Acts 2:42-3:10; John 20:19-31

2nd Sunday of Easter

St Barbara’s 24.04.2022

Rev Tulo Raistrick

Today we begin a new series exploring the early chapters of the book of the Acts of the Apostles. It is a great book to look at straight after Easter, as we see how the first Christians responded to and made sense of the resurrection of Jesus. Luke, having told the story of Christ in his Gospel, now moves on to the ongoing work of Christ through the Christian community that is born and grows in response to the incredible life, teaching, death and resurrection of Jesus. It is a book full of excitement, pace, energy and challenge, and gives us a window into what Christian discipleship can be like.

The early Christian community wasn’t by any means perfect. Luke doesn’t hide from us the fact that there were at times sharp disagreements, fall-outs, and some members who seemed to have dubious motivations for being part of the community. But his story does help us to see what church life was like before it got too weighed down by the trappings of power and the desire to conform to secular pressures. The sad example of the Russian Orthodox Church Patriarch in Moscow, blessing Russian troops and justifying the invasion of Ukraine as a righteous religious war, when members of his own church in Ukraine are being systematically murdered, is only the most recent in a shocking litany of times down the ages when the church has sought secular power more than spiritual truth.

So what does Luke’s account of the earliest Christian community have to teach us about being Christians here in the 21st century?

We will come back to the events of Pentecost, and the birth of the church on the day of Pentecost in a few weeks time. But today, we begin with a description of the early church community. Luke tells us “they devoted themselves to the apostles’ teaching and to fellowship, to the breaking of bread and to prayer.” Those four acts have rightly become central to the life of the church ever since, foundations on which all else should be built.

They devoted themselves to the apostles’ teaching. The apostles, the disciples who had spent the last three years following Jesus, seeing him live, hearing his words, had so much to share. One can imagine Peter, James, John, Matthew or Philip sitting down with a group of new believers, some of the 3,000 new converts on the Day of Pentecost maybe, and telling them the parables they had heard Jesus tell, or maybe sharing with them their amazement when Jesus fed the 5,000 or walked on water. They may have taken time to show how Jesus fulfilled the Hebrew Scriptures; together they may have wrestled with understanding the full impact of Christ’s death and resurrection. And one can imagine the eagerness, the enthusiasm, of those new Christians to listen, to learn, to discuss. What they were hearing was revolutionary and life-changing stuff!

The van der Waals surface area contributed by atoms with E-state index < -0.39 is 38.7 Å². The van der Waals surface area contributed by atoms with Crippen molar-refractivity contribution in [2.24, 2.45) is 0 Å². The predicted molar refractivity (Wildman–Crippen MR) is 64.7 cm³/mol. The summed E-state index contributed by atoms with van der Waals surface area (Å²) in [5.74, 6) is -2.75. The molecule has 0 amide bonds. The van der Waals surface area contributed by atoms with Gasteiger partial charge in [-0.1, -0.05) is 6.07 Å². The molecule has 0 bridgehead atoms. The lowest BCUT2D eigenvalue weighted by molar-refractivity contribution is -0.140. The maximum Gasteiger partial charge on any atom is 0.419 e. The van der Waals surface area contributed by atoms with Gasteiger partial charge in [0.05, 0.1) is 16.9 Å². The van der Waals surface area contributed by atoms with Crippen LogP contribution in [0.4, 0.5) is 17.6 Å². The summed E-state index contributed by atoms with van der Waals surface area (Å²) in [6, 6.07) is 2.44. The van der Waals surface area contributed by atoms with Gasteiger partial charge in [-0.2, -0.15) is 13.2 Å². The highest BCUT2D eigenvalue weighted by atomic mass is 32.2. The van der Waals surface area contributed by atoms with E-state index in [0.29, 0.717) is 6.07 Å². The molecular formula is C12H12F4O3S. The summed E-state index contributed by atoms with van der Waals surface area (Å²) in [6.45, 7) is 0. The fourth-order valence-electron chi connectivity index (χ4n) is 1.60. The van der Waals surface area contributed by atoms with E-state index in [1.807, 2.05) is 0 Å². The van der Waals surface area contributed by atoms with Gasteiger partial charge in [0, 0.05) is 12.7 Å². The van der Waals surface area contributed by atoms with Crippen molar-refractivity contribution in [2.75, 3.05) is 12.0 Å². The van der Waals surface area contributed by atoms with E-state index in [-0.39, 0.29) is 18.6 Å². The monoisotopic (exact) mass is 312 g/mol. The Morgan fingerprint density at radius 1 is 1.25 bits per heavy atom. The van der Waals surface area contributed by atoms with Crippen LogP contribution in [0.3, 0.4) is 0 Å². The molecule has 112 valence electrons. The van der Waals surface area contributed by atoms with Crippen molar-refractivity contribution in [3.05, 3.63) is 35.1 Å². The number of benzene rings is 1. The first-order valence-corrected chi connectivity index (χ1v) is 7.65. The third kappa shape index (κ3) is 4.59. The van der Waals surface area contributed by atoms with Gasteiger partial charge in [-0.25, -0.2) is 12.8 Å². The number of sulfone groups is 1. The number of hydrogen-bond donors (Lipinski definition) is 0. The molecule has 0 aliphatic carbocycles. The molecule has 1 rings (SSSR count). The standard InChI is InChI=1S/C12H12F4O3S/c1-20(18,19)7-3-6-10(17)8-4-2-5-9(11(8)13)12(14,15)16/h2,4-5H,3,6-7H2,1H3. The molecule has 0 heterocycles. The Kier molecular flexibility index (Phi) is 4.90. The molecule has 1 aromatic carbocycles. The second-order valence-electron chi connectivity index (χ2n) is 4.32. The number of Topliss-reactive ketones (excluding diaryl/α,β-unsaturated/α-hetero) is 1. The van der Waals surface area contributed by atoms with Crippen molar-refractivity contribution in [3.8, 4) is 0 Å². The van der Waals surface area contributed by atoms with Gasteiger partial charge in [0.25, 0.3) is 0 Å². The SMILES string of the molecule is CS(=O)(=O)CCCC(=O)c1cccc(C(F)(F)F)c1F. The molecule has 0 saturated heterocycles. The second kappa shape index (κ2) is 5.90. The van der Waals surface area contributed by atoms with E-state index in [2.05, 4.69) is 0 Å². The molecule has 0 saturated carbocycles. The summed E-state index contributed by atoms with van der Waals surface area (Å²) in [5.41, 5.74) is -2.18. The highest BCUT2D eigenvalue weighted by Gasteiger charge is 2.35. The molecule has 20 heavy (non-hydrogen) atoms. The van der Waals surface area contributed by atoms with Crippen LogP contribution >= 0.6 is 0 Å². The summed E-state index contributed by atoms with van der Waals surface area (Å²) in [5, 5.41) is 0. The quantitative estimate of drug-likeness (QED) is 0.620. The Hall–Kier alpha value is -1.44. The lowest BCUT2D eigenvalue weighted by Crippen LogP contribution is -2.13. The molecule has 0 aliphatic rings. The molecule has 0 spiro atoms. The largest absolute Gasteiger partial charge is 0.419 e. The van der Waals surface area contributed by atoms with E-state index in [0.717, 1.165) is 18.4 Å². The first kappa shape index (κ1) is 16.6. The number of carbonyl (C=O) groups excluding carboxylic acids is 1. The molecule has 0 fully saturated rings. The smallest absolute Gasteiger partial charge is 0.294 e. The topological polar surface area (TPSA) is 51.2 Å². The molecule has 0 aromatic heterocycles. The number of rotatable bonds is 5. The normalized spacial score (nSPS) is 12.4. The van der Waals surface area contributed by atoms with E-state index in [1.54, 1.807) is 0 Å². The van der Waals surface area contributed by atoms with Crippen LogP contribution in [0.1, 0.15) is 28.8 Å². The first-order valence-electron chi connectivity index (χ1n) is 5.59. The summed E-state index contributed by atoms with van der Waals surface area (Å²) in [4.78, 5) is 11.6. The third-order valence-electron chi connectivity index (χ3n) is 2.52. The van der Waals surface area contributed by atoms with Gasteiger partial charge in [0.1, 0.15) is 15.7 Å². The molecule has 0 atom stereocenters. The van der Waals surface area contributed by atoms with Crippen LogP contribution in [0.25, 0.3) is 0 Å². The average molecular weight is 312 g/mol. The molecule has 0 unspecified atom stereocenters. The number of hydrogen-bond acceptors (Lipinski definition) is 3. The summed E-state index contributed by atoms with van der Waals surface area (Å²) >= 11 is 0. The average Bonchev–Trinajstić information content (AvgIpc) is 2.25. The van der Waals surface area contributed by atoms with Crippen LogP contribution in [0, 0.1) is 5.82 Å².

Their devotion to the apostles’ teaching has set a good model for Christians ever since. We too should devote ourselves to learning more of Christ.  Hopefully, sermons in church are one way that helps you do that, but there are many other ways too. Whether that is the reading of the gospels and the new testament on your own, the joining of a home group, the listening to podcasts, the reading of books. This Easter season, how might you look to learn more about faith?

They devoted themselves “to fellowship”. We are told “everyday they continued to meet together”. Just a few days of being in isolation with Covid last week made me realise again how important fellowship is, that sense of community, how much we gain from being with one another. And fellowship is more than friendship, although it certainly includes that. It goes deeper. It is about recognising that we are all part of a spiritual family, that we have a unique connection to one another, and that then changes the way we relate to one another and look after one another.